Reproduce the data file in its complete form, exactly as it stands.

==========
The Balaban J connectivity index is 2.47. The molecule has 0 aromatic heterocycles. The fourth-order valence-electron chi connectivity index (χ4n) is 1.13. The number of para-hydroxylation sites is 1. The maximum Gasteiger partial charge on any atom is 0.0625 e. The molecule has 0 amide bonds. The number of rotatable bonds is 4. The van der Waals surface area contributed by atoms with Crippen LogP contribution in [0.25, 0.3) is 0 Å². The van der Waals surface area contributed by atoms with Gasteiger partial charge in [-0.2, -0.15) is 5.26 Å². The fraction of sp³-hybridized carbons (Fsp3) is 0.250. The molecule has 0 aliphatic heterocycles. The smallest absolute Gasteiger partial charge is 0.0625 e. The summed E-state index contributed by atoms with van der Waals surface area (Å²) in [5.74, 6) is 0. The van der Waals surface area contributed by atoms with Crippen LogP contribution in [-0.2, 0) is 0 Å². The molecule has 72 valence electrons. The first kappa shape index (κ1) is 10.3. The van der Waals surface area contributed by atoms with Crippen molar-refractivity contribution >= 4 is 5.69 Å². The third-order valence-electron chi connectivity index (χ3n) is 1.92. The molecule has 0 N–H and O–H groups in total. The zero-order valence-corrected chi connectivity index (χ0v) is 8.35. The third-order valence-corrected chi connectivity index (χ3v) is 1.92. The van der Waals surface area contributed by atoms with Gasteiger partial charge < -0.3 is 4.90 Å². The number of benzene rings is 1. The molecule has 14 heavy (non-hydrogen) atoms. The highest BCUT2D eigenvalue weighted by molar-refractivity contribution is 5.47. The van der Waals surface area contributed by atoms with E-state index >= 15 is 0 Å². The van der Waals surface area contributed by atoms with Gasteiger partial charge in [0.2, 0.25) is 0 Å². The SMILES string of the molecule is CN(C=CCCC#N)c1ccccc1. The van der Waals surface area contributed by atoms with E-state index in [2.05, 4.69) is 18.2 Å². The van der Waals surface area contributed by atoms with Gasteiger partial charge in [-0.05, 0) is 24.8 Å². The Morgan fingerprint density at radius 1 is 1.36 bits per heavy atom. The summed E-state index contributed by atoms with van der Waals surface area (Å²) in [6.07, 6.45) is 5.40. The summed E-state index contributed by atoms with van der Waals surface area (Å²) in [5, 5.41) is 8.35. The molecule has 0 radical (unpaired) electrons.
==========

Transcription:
The Balaban J connectivity index is 2.47. The molecule has 0 aromatic heterocycles. The fourth-order valence-electron chi connectivity index (χ4n) is 1.13. The number of para-hydroxylation sites is 1. The maximum Gasteiger partial charge on any atom is 0.0625 e. The molecule has 0 amide bonds. The number of rotatable bonds is 4. The van der Waals surface area contributed by atoms with Crippen LogP contribution in [0.25, 0.3) is 0 Å². The van der Waals surface area contributed by atoms with Gasteiger partial charge in [-0.2, -0.15) is 5.26 Å². The fraction of sp³-hybridized carbons (Fsp3) is 0.250. The molecule has 0 aliphatic heterocycles. The smallest absolute Gasteiger partial charge is 0.0625 e. The summed E-state index contributed by atoms with van der Waals surface area (Å²) in [5.74, 6) is 0. The van der Waals surface area contributed by atoms with Crippen LogP contribution in [-0.2, 0) is 0 Å². The molecule has 72 valence electrons. The first kappa shape index (κ1) is 10.3. The van der Waals surface area contributed by atoms with Crippen molar-refractivity contribution >= 4 is 5.69 Å². The third-order valence-electron chi connectivity index (χ3n) is 1.92. The molecule has 0 N–H and O–H groups in total. The zero-order valence-corrected chi connectivity index (χ0v) is 8.35. The third-order valence-corrected chi connectivity index (χ3v) is 1.92. The van der Waals surface area contributed by atoms with Gasteiger partial charge < -0.3 is 4.90 Å². The number of benzene rings is 1. The molecule has 14 heavy (non-hydrogen) atoms. The highest BCUT2D eigenvalue weighted by molar-refractivity contribution is 5.47. The van der Waals surface area contributed by atoms with E-state index >= 15 is 0 Å². The van der Waals surface area contributed by atoms with Gasteiger partial charge in [0.2, 0.25) is 0 Å². The SMILES string of the molecule is CN(C=CCCC#N)c1ccccc1. The van der Waals surface area contributed by atoms with E-state index in [2.05, 4.69) is 18.2 Å². The van der Waals surface area contributed by atoms with Gasteiger partial charge in [-0.05, 0) is 24.8 Å². The Morgan fingerprint density at radius 1 is 1.36 bits per heavy atom. The summed E-state index contributed by atoms with van der Waals surface area (Å²) in [6.07, 6.45) is 5.40. The summed E-state index contributed by atoms with van der Waals surface area (Å²) in [5, 5.41) is 8.35. The molecule has 0 radical (unpaired) electrons.